The Essential Thinking of Roughness and Anisotropy (6)
We put the textures we just made in SD into the renderer and try to render them. In fact, there are still several problems that are quite serious, let's solve them one by one.
First of all, if you directly insert this image into the anisotropy rotation channel, all other parameters are adjusted correctly and directly rendered with the Arnold renderer. The result will be very strange.
Why? In fact, the previous article has always had a big doubt left there without explanation, that is, in the process of flowmap to aniRotation map, the previous steps can be easily understood, the last operation -0.25, means the meaning of everyone now It should be understood that it is rotated 90 degrees.
But why do you want to do this rotation?
We built a simple scenario to illustrate this problem. In the figure, a row of cylinders is lined up, the cylinders are horizontal in the figure, and their highlight directions are vertical, and the two are perpendicular to each other. In fact, this figure is also a brief display of the nature of anisotropy.
This figure illustrates a problem in which the direction of anisotropic highlight stretching, and the structural direction of the groove itself, are vertical.
When we have lateral grooves, the specular pattern we want should be vertical. The black line in the figure represents the groove, and the white line represents the highlight.
And what aniRotate texture we use, if the color is pure black, what effect? Yes, the default is not to rotate the horizontal highlights. Looking at our previous production process, the horizontal grooves are always black. So, this highlight direction is in one direction with the groove!
So we have to rotate the highlights by 90 degrees!
In Arnold, the brightness of the texture is +0.25 (or the same).
We got this effect!
Change a fast renderer like Redshift.
In Arnold we have made the benchmark effect, but can't stand the slow rendering speed. We try to reproduce this technique in some GPU renderers. In this article, we mainly analyze the problems in the Redshift renderer.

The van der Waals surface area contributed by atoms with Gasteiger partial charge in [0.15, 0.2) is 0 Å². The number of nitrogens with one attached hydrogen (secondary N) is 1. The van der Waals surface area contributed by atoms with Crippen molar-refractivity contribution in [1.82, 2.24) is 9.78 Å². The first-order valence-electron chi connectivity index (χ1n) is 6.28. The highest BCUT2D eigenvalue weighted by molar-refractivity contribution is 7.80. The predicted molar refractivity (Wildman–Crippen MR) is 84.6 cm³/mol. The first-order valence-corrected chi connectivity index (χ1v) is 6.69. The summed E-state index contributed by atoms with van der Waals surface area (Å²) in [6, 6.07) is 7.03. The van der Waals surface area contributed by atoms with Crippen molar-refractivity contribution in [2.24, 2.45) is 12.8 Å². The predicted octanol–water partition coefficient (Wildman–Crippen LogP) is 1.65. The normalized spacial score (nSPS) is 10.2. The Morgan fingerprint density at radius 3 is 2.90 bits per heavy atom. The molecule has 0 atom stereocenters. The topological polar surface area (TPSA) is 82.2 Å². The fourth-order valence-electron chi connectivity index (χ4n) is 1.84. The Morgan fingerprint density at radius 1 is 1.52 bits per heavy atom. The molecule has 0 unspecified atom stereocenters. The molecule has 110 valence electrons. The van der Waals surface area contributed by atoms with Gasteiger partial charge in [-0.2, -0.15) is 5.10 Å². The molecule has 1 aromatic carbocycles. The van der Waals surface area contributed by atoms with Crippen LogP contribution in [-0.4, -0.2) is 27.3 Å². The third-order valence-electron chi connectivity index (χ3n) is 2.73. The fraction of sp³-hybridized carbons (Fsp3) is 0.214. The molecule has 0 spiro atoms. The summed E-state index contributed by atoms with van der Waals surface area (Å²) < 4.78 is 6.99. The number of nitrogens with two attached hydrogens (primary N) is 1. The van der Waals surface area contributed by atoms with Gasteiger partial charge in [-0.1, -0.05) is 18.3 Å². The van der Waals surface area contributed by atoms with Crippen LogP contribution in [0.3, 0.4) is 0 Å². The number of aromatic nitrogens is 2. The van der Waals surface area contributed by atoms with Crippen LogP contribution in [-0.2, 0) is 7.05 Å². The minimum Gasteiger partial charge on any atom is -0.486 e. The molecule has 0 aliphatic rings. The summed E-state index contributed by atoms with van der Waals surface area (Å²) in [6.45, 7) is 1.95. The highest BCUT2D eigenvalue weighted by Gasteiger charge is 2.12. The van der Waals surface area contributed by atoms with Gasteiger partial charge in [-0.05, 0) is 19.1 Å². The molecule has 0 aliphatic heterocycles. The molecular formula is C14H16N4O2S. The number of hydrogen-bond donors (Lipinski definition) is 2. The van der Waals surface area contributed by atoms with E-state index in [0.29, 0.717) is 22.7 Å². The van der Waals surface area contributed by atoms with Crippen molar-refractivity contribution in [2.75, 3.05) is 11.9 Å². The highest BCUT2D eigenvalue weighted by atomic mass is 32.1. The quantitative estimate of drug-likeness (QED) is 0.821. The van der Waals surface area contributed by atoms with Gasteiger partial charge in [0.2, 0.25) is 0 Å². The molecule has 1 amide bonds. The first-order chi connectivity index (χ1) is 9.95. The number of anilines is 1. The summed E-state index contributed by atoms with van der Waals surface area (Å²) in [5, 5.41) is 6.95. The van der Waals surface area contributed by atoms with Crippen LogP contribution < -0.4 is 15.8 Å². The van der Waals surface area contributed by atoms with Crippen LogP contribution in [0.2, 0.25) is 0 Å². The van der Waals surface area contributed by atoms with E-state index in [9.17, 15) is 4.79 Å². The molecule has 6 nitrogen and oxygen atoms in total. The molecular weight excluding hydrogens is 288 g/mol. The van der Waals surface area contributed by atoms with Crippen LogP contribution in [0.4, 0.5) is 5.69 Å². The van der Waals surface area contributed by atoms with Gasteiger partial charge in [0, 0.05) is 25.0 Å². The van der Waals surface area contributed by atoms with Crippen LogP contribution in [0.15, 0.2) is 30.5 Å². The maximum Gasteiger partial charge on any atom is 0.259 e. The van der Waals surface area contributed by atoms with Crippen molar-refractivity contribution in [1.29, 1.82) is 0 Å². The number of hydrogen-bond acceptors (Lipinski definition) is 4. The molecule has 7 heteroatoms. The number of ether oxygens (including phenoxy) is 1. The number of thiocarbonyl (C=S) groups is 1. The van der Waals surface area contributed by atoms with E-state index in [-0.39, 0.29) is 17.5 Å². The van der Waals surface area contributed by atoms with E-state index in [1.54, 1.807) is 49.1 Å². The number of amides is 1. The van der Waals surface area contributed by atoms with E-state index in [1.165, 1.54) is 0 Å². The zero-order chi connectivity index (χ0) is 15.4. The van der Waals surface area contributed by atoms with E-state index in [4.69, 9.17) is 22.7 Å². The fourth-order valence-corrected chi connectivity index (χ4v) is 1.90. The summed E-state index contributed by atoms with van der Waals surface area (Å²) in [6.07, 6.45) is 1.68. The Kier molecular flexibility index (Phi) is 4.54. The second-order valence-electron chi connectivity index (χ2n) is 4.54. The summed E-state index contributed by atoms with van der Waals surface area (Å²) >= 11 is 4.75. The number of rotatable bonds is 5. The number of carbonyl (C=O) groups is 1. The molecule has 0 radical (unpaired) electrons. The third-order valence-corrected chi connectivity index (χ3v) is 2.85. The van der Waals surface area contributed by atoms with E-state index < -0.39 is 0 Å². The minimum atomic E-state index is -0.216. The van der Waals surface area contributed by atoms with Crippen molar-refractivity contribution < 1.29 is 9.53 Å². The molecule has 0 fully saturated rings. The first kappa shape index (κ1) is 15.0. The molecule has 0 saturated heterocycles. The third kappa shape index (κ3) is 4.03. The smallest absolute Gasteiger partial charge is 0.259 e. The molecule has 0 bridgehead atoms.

Because the anisotropic rotation direction of Redshift is the opposite of that of Arnold, after performing the same operation above, an inversion operation is required.
Although the scratches are there, the results are still very strange.
Convert the original scratch map into a mask, as long as the scratches are now pure white. Push this mask out of the alpha channel of the image.
Then in the renderer, the mask is output to the anisotropy property, so that only the scratched places have the opposite sex, and the place without scratches is just ordinary highlights.
Adding a remapHSV node slightly adjusts the anisotropy intensity of the scratched area, which belongs to the effect adjustment node. This depends on the individual requirements.
With the mask we can fine tune many parameters separately.
After the adjustment, the effect is very ok.
What makes the most sense is not that the problem itself is solved, but the ideas behind the solution. Although I understand the essence behind Roughness Anisotropy, I still don't have enough thorough understanding of their characteristics. Like the method described in the article, although I have seen those practices, I didn't understand it at the time, and I didn't try it.
Using Roughness with Anisotropy does simulate and replace the effect of bump or normal to a large extent. This will make the rendering efficiency much better, and even the effect that could not be achieved due to the parameter breaking the upper limit is now possible.
There should be many reflections in nature that are somewhat anisotropic. This depends on how much of the structure is in the bumps when the artist is dealing with it. How many percent of the structure is in Roughness, as long as Roughness has, then more or less will reflect the phenomenon of the opposite sex, but the extent is different.
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